Crookhaven: The Forgotten Maze by J.J. Arcanjo
Link to publisher
Published by: Hachette, 17th August 2023
Crookhaven: School For Thieves got 2023 off to a cracking start. Now, after eagerly reading the second book in the series, which is due to be released next week, I have only one word to describe it: seamless - rather like the crooks themselves.
Gabriel Avery is returning to Crookhaven for his second year. But with an impossible break-in to negotiate and a forgotten maze to conquer, the challenges facing him and his crew appear insurmountable.
But one thing Gabriel has is confidence. If anyone can do it, surely they can? But perhaps Gabriel needs to be wary of attracting too much attention...
Building on the first novel, J.J. Arcanjo weaves an hypnotic and enthralling storytelling web with criss-crossing strands that all intersect brilliantly. Ensnaring the reader with a cast of loveable characters and a razor-sharp plot which is hard to put down, there's banter, danger, mystery, deception and some seriously epic teamwork. I loved the loyalty of Gabriel, the softness of Amira and the hilarity of the Crim Brothers, which is completed by the gruff but vulnerable genius that is Penelope. There's also a great cast of teachers and various other adult characters that bring either an extra layer danger or warmth.
Crookhaven is an edgy, familiar-yet-unique take on a boarding school set-up. Great for fans of Harry Potter or Skandar, it is also a great choice for those that love villainy and the darker side of adventure. Yet, the Robin Hood concept also gives the book a moral slant and offers up a great point for discussion: is doing wrong justified when you're trying to put things right?
I'm certainly counting down the months until the next instalment in this quest for justice.
A big thanks to NetGalley and Hachette for allowing us a review copy. Crookhaven: The Forgotten Maze is released on 17th August 2023.
Ember Shadows and the Lost Deserts of Time by Rebecca KingLink to publisher
After reviewing Rebecca King's debut novel last year, the sequel to Ember Shadows and the Fates of Mount Never was one I was particularly looking forward to. A fantastic fantasy for perhaps the lower end of middle grade, I was taken aback by Rebecca King's fantastic world-building, her fun Wizard of Oz type characters and her incredibly clever concept centred around Fate. Building on that was surely going to be tough...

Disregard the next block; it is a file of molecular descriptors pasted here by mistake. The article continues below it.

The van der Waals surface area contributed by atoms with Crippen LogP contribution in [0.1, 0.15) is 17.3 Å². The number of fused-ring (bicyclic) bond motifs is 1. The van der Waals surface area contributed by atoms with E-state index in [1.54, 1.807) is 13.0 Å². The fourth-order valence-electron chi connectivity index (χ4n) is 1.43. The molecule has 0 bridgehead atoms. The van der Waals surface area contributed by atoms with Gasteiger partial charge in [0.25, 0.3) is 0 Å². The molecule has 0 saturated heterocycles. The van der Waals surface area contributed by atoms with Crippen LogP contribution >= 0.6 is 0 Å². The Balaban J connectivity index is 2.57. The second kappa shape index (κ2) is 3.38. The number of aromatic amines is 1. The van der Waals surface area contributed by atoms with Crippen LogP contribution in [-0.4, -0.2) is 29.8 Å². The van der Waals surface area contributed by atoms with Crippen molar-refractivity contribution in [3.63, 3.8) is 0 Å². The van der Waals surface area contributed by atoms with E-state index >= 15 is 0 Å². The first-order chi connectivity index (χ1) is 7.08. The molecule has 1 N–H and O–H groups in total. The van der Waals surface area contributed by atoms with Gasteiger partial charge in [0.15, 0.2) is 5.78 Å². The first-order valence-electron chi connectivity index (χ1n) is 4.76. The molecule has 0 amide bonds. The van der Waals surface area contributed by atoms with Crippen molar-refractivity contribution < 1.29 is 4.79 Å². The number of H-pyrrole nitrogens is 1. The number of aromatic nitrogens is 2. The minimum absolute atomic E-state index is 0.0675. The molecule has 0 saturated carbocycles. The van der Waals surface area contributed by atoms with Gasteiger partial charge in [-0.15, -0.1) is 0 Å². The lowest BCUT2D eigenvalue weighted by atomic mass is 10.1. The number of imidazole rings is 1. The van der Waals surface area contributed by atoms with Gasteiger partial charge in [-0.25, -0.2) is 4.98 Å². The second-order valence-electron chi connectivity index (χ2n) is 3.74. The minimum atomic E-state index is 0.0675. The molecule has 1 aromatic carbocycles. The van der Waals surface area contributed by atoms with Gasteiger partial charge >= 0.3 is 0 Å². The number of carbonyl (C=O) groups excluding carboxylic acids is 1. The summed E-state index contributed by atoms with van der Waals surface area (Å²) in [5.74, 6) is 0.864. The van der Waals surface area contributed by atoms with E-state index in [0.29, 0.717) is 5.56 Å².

But, apparently not! Ember Shadows and the Lost Desert of Time is a breathtaking journey through a parallel world which stunned me with its imagination. As Rebecca King moves us away from Mount Never, we are introduced to a recognisable but different world; one which is full of ingenuity, wondrous magic and delightful detail. I particularly loved The Tremoring Tropics and Emocean, which showcases Rebecca King's incredible talent for wordplay - or should I say worldplay? I also found, as with the first novel, that even though the concept is a very thought-provoking and serious one, every page oozes with energy and joy, as though the author has enjoyed every second of creating and writing this series.
And yet, don't be fooled. The concept of Fate is a tricky one and Rebecca King has left no stone unturned in her brilliant exploration of the subject. I particularly love that in this novel, Ember is struggling with the consequences of her actions in Book One and is forced to question the morality of her decisions. This offers up so many opportunities for young readers to engage in interesting discussions on what is a deep and complex topic.
As well as the favourites from the first novel, also prepare to meet some great new characters. Nick is particularly fun whereas Lacey made the hairs on my arms prickle. This is an author who knows and loves every inch of the incredible world she has created - maybe it was that and not Lacey which actually gave me goosepimples.
A big thanks to NetGalley and Hachette for allowing me a review copy. Ember Shadows and The Lost Desert of Time is released on 17th August.